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Space & Astronomy

Enceladus' ocean is similar to lakes on Earth

By T.K. Randall
May 11, 2015 · Comment icon 8 comments

Could microbial life exist in the oceans of Enceladus ? Image Credit: NASA/JPL
The subsurface ocean on Saturn's moon is very similar to life-bearing salt lakes on our own planet.
The recent discovery of a liquid ocean beneath the icy crust of Enceladus has opened up the door to the possibility of finding extraterrestrial microbial life there and now scientists believe that this freezing moon may even be home to water that is not dissimilar to that found in some of the lakes on Earth.

Enceladus is a small but geologically active world with huge geysers blasting through the ice that have enabled experts to analyze the salt content and pH level of the water underneath.

The latest data suggests that this subsurface ocean contains high concentrations of sodium chloride which makes it remarkably similar to some of the extreme 'soda lakes' on Earth.
One such place, Mono Lake in California, is known to contain a number of extremophile organisms.

The find has elevated Enceladus to the single most likely place to find evidence of extraterrestrial life within our own solar system and could make it a prime target for future space missions.

Perhaps NASA's recent prediction of finding alien life within 20 years could come true after all.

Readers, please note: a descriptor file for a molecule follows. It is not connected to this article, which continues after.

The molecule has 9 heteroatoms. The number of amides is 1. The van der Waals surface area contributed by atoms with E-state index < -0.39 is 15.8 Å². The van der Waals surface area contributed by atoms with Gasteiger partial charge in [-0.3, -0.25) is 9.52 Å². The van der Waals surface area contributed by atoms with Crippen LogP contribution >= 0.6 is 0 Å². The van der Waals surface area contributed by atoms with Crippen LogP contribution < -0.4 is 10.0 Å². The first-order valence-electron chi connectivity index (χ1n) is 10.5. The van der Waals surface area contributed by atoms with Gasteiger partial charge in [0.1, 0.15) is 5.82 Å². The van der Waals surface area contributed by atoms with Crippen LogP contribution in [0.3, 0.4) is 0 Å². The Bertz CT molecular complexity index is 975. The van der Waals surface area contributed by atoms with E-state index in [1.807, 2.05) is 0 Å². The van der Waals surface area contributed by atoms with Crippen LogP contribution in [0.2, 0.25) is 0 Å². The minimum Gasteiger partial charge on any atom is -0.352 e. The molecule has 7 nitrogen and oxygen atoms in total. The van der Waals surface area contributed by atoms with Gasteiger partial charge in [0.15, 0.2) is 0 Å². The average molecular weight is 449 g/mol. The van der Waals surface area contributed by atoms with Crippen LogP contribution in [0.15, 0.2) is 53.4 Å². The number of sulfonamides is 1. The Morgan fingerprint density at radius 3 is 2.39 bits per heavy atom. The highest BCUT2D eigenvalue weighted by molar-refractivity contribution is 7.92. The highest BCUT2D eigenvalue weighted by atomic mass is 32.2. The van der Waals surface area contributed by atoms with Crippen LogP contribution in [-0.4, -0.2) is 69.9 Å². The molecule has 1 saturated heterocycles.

Source: Reuters | Comments (8)




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Recent comments on this story
Comment icon #1 Posted by Sundew 9 years ago
It's a pity that the ocean may be so saline, in some of Earth's saline environments only a few species of bacteria exist, though in vast numbers. But who knows what may await, it's very cool to think we may yet find alien life?
Comment icon #2 Posted by theotherguy 9 years ago
Proto-cell, single cell prokaryote, eukaryote... of course, that's assuming it's DNA based, and that DNA (or RNA, I guess) is based around the same nucleotides we know and love. While GFAJ-1 turned out to be a bust, is it actually impossible? Next stop, Enceladus!
Comment icon #3 Posted by BeastieRunner 9 years ago
Proto-cell, single cell prokaryote, eukaryote... of course, that's assuming it's DNA based, and that DNA (or RNA, I guess) is based around the same nucleotides we know and love. While GFAJ-1 turned out to be a bust, is it actually impossible? Next stop, Enceladus! There's also Europa!
Comment icon #4 Posted by DieChecker 9 years ago
My opinion is that if we do NOT find life on the various icy moons/asteroids, then we plant our own Earth based life there, in the form of extremeophile organisms. In the off chance we kill ourselves off, then at least life will still be out there in other places.
Comment icon #5 Posted by kartikg 9 years ago
There might be life there, is a bait to keep general public interested and to justify the spending. I totally support space missions and discovering life will be a big big bonus but in general majority of people might not do so. I think the scientists do know well that finding life there is almost null...
Comment icon #6 Posted by keithisco 9 years ago
I hope the geysers on Enceladus are the result of thermal stresses and not simple mechanical stresses. Does anybody know if these geysers have a thermal signature and what temperature we might be looking at?
Comment icon #7 Posted by Zalmoxis 9 years ago
All I can think when I see that photo is "massive snow-cone".
Comment icon #8 Posted by TripGun 9 years ago
All of these worlds are yours except Europa attempt no landing there.


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